Mr CHARLES JONES - No. The former Minister knows full well that this is a decent and exceptionally good order. This order will involve about $30m. To say that Australian companies could build these ships in a weekend just shows what the former Government was burdened with.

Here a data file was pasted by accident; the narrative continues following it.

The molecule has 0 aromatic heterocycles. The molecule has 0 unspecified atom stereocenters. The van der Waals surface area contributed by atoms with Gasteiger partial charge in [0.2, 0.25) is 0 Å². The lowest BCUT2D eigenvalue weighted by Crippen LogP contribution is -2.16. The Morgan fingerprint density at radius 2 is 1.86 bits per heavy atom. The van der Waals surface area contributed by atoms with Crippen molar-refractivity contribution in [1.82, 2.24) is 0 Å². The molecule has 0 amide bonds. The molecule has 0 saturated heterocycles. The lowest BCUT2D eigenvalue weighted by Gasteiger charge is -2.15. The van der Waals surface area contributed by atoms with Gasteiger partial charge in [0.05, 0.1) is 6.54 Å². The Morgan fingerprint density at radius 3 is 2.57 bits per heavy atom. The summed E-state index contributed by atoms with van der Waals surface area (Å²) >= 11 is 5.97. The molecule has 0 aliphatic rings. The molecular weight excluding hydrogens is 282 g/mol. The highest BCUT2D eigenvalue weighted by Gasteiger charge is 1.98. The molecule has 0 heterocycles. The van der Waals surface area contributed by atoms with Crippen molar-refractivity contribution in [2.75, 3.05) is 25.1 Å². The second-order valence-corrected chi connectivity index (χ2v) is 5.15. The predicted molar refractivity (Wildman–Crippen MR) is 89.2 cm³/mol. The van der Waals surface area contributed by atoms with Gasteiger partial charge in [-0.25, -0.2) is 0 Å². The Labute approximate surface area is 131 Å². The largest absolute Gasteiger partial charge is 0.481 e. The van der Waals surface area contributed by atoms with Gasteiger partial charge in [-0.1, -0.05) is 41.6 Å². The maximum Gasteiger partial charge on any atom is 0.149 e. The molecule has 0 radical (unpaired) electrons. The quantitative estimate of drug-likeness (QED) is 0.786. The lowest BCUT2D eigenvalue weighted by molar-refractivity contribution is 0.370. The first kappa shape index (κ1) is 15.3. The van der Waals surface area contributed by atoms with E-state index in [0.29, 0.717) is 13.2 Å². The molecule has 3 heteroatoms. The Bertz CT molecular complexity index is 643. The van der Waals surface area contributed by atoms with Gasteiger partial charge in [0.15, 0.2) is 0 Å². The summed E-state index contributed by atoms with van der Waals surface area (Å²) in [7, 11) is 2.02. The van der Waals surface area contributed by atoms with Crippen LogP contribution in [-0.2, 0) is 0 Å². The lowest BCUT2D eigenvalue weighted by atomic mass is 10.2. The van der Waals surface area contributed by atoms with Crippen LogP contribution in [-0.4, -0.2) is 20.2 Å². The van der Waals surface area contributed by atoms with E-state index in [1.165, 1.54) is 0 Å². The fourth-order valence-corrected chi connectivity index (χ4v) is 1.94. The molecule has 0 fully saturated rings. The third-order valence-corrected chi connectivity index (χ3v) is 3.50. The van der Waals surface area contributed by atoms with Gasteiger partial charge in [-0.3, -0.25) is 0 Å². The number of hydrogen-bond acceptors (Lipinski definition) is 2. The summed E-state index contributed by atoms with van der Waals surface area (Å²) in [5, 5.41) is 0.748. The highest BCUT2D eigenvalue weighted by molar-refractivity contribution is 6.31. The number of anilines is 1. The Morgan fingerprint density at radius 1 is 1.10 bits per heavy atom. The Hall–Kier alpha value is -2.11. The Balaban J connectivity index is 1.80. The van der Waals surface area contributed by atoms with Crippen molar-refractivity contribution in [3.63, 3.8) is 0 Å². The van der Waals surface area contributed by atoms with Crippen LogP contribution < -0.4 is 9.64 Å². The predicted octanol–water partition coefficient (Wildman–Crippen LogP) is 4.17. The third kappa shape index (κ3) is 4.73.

There is to be a replacement for the 'North Esk'. Why did not the former Minister do something about getting the Australian National Line to replace that ship? The ship has only a couple of years to go. An order would not have been placed for a replacement ship for another 2 years but at my request something was done to provide work for the Australian shipbuilding industry. The same thing applies to the Department of the former Minister, which now is under my control, as it relates to the building of a replacement navigational aid ship. Admittedly, this is a small job but it still would provide work for Adelaide Ship Construction. There also is on order the 'Tolga' replacement. I have had numerous approaches from various Australian companies that are desirous of building ships in Australia so that they may take part in the Government's policy that up to 40 per cent of our trade should be carried in Australian ships. On not one occasion did the former Government give any indication of what it was prepared to do on this issue.